An ambulance was called and Martinez was rushed to the hospital, but he died that night.   His mother, plaintiff and appellant Maria Canales, and his daughter, plaintiff and appellant Sabrina Martinez appearing by and through  her guardian ad litem, Nicole Keller, sued the department, the County of Los Angeles, Sheriff Sherman Block, Gleason and Gibson for Martinez's death.2  The complaint stated three causes of action:  two for federal civil rights violations under 42 U.S.C. section 1983, one against the County defendants and one against Gibson and Gleason;  and one for wrongful death under state common law principles against respondents for the shooting death of Martinez.

Respondents later moved for summary judgment on several grounds, including that the shooting was reasonable and justified, barring the entire complaint under federal and California immunity principles.   On October 13, 1994, the trial court granted summary judgment on that basis and judgment was entered October 31, 1994.   This appeal followed.   Because we affirm the judgment on the same immunity ground as did the trial court, we need not reach the other grounds for affirmance raised by respondents.


Summary judgment is granted when a moving party establishes the right to the entry of judgment as a matter of law.  (Code Civ.Proc., § 437c, subd. (c).)  In reviewing an order granting summary judgment, we must assume the role of the trial court and redetermine the merits of the motion.   In doing so, we must strictly scrutinize the moving party's papers.  (Chevron U.S.A., Inc. v. Superior Court (1992) 4 Cal.App.4th 544, 549, 5 Cal.Rptr.2d 674.)   The declarations of the party opposing summary judgment, however, are liberally construed to determine the existence of triable issues of fact.  (Sosinsky v. Grant (1992) 6 Cal.App.4th 1548, 1556, 8 Cal.Rptr.2d 552.)   All doubts as to whether any material, triable, issues of fact exist are to be resolved in favor of the party opposing summary judgment.  (Ibid.)

While the appellate court must review a summary judgment motion by the same standards as the trial court, it must independently determine as a matter of law the construction and effect of the facts presented.  (Saldana v. Globe–Weis Systems Co. (1991) 233 Cal.App.3d 1505, 1510–1511, 1513–1515, 285 Cal.Rptr. 385.)

 Recent amendments to the summary judgment statute have changed the burden of proof.   A defendant moving for summary judgment meets his burden of proof of showing that a cause of action has no merit if that party  shows that one or more elements of the cause of action, even if not separately pleaded, cannot be established, or that there is a complete defense to the action.  (Code Civ.Proc., § 437c, subd. (o)(2).)   Once the defendant does so, the burden shifts back to the plaintiff to show that a triable issue of one or more material facts exists as to that cause of action or defense.  In doing so, the plaintiff cannot rely on the mere allegations or denial of his pleadings, “but, instead, shall set forth the specific facts showing that a triable issue of material fact exists․”  (Ibid.;   see Union Bank v. Superior Court (1995) 31 Cal.App.4th 573, 590, 37 Cal.Rptr.2d 653.)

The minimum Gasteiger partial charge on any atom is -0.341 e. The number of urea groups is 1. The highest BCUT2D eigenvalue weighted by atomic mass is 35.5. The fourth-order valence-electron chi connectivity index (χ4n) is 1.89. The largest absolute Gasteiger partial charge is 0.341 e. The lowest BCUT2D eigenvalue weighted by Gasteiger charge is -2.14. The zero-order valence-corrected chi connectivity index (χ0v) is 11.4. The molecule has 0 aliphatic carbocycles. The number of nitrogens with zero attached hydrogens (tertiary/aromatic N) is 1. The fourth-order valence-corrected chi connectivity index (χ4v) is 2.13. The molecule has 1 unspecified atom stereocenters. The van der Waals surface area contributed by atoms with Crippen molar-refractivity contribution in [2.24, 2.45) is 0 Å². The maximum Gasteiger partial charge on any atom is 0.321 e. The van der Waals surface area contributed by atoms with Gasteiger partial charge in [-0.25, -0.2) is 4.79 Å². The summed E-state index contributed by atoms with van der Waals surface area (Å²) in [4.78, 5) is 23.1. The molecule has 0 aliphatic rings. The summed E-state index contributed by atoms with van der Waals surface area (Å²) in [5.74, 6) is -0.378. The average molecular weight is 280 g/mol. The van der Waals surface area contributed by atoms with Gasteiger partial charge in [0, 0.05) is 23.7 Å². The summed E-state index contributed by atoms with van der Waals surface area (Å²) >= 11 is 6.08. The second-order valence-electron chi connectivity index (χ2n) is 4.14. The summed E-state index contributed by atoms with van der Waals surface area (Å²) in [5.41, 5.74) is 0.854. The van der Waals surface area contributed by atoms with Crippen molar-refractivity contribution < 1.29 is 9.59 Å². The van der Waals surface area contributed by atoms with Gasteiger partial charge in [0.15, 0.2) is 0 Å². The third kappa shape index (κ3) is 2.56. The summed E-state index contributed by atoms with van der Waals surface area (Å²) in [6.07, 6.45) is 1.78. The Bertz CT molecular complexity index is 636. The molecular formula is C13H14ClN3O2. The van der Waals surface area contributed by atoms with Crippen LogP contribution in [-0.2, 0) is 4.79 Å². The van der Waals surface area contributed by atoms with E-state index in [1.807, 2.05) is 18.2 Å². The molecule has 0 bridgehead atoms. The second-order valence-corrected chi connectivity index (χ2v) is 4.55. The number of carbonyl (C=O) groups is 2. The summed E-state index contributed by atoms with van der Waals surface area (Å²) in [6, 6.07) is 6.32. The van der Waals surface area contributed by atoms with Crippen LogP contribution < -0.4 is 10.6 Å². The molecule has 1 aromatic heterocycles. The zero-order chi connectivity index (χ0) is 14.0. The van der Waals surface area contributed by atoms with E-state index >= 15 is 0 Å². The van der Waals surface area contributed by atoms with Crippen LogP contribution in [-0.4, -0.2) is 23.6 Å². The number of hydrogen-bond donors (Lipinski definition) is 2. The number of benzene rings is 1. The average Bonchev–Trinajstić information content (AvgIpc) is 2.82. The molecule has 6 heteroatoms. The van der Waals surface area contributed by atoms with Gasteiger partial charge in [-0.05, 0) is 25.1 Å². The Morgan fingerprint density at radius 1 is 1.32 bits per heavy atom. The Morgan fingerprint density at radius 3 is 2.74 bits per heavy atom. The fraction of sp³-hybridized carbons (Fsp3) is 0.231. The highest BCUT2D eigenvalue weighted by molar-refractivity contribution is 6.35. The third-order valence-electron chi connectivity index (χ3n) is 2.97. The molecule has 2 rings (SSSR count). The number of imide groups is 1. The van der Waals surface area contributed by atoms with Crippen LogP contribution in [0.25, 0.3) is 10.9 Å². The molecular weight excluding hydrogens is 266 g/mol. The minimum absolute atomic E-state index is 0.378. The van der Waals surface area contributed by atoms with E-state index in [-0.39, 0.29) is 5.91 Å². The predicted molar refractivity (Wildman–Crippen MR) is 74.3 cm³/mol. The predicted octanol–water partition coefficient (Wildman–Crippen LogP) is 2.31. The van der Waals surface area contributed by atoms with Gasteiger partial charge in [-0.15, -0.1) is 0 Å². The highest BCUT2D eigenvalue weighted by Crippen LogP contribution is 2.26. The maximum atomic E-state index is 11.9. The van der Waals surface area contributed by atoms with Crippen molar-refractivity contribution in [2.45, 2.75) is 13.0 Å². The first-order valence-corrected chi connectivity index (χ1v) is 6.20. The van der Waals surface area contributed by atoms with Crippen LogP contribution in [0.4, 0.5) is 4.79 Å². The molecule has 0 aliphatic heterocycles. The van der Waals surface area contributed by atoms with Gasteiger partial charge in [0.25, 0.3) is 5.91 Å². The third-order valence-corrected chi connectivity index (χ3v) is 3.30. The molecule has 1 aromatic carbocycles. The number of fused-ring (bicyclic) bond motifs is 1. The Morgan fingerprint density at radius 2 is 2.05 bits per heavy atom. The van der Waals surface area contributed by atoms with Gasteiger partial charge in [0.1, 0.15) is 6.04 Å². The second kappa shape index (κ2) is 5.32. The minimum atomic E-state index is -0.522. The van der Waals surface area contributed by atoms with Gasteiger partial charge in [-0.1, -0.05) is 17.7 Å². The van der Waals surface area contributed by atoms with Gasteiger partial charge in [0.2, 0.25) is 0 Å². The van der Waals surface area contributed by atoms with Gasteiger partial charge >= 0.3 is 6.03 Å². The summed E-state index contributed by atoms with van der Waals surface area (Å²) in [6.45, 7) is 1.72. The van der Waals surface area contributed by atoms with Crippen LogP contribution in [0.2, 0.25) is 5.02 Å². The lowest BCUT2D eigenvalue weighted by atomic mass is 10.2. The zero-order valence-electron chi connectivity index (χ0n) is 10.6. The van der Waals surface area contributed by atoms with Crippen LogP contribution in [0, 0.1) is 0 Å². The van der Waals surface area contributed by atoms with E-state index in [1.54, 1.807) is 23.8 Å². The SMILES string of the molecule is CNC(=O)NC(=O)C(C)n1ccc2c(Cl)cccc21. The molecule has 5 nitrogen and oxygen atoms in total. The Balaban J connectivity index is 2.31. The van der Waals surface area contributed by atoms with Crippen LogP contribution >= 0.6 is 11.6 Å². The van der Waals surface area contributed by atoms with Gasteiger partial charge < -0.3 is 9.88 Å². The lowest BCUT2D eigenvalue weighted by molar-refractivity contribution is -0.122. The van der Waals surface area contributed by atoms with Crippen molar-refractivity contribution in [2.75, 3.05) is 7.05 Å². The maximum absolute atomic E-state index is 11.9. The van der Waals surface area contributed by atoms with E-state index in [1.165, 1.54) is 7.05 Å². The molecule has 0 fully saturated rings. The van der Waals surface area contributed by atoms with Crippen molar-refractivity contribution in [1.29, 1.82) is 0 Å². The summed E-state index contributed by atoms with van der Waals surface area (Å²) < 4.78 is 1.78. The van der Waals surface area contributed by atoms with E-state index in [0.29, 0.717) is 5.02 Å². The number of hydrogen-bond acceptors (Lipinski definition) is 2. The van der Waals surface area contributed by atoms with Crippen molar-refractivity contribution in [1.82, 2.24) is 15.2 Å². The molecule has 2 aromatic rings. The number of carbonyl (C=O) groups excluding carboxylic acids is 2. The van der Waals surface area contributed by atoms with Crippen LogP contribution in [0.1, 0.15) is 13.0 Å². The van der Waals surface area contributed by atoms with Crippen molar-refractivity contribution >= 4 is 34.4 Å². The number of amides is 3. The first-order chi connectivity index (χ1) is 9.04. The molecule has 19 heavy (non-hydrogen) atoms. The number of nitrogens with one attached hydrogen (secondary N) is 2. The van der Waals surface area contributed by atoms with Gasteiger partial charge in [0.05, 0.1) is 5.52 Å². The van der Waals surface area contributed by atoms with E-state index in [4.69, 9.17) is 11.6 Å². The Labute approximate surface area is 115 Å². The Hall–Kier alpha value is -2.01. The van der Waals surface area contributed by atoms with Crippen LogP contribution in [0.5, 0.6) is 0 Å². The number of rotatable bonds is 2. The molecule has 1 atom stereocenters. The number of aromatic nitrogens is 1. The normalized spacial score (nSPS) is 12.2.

1. Appellants' Civil Rights Claim Is Barred By The Deputies' Qualified Immunity From Suit

 Appellants' second and third causes of action are brought under 42 U.S.C. section 1983 (hereafter “section 1983”), which provides civil redress for deprivation of constitutional rights.   It was enacted “ ‘to provide protection to those persons wronged by the misuse of power.’  [Citation.]”  (Wilson v. Meeks (10th Cir.1995) 52 F.3d 1547, 1552, hereafter “Wilson.”)  Section 1983 creates no substantive civil rights, however, only a procedural means for their enforcement.  (Wilson v. Meeks, supra, 52 F.3d at p. 1552.) 3  Since it is a federally derived cause of action, federal law governs.  (Elene H. v. County of Los Angeles (1990) 220 Cal.App.3d 1445, 1451, 269 Cal.Rptr. 783.)

 “Qualified immunity is an affirmative defense against section 1983 claims.  [Citation.]  Its purpose is to shield public officials ‘from undue interference with their duties and from potentially disabling threats of liability.’  [Citation.]  The defense provides immunity from suit, not merely from liability.  [Citation.]  Its purpose is to spare defendants the burden of going forward with trial.  [Citation.]”  (Wilson, supra, 52 F.3d at p. 1552.)   Because it is an immunity from suit, not just a mere defense to liability, it is important to resolve immunity questions at the earliest possible stage in litigation.  (Hunter v. Bryant (1991) 502 U.S. 224, 227, 112 S.Ct. 534, 536, 116 L.Ed.2d 589;  accord Elene H. v. County of Los Angeles, supra, 220 Cal.App.3d at p. 1453, 269 Cal.Rptr. 783.)   Immunity should ordinarily be resolved by the court, not a jury.  (Hunter v. Bryant, supra, 502 U.S. at p. 228, 112 S.Ct. at pp. 536–37.)